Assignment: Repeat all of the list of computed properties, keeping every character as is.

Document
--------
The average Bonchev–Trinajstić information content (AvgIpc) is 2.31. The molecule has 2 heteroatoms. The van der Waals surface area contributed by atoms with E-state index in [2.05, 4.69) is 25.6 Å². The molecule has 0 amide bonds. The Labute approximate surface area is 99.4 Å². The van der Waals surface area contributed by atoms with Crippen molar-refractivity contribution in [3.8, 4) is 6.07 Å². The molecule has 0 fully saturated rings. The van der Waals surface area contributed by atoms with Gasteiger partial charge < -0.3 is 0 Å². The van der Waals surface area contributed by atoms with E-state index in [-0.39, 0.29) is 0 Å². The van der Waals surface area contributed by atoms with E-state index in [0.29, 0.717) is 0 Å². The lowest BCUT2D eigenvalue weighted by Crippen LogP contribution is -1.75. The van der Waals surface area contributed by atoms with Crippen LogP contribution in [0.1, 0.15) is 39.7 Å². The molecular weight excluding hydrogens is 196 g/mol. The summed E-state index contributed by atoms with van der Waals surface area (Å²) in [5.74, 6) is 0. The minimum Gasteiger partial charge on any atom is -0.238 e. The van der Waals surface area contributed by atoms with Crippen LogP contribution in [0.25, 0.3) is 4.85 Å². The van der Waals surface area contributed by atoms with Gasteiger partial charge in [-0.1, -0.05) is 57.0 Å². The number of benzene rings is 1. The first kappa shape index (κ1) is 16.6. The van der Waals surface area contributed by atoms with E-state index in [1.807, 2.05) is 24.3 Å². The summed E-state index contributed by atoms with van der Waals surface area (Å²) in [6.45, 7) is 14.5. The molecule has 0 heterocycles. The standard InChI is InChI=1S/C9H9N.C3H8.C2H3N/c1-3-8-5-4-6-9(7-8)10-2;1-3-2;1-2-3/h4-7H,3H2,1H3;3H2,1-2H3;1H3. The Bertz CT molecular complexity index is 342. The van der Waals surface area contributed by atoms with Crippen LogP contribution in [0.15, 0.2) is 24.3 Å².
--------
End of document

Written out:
The average Bonchev–Trinajstić information content (AvgIpc) is 2.31. The molecule has 2 heteroatoms. The van der Waals surface area contributed by atoms with E-state index in [2.05, 4.69) is 25.6 Å². The molecule has 0 amide bonds. The Labute approximate surface area is 99.4 Å². The van der Waals surface area contributed by atoms with Crippen molar-refractivity contribution in [3.8, 4) is 6.07 Å². The molecule has 0 fully saturated rings. The van der Waals surface area contributed by atoms with Gasteiger partial charge < -0.3 is 0 Å². The van der Waals surface area contributed by atoms with E-state index in [-0.39, 0.29) is 0 Å². The van der Waals surface area contributed by atoms with E-state index in [0.29, 0.717) is 0 Å². The lowest BCUT2D eigenvalue weighted by Crippen LogP contribution is -1.75. The van der Waals surface area contributed by atoms with Crippen LogP contribution in [0.1, 0.15) is 39.7 Å². The molecular weight excluding hydrogens is 196 g/mol. The summed E-state index contributed by atoms with van der Waals surface area (Å²) in [5.74, 6) is 0. The minimum Gasteiger partial charge on any atom is -0.238 e. The van der Waals surface area contributed by atoms with Crippen LogP contribution in [0.25, 0.3) is 4.85 Å². The van der Waals surface area contributed by atoms with Gasteiger partial charge in [-0.1, -0.05) is 57.0 Å². The number of benzene rings is 1. The first kappa shape index (κ1) is 16.6. The van der Waals surface area contributed by atoms with E-state index in [1.807, 2.05) is 24.3 Å². The summed E-state index contributed by atoms with van der Waals surface area (Å²) in [6.45, 7) is 14.5. The molecule has 0 heterocycles. The standard InChI is InChI=1S/C9H9N.C3H8.C2H3N/c1-3-8-5-4-6-9(7-8)10-2;1-3-2;1-2-3/h4-7H,3H2,1H3;3H2,1-2H3;1H3. The Bertz CT molecular complexity index is 342. The van der Waals surface area contributed by atoms with Crippen LogP contribution in [0.15, 0.2) is 24.3 Å².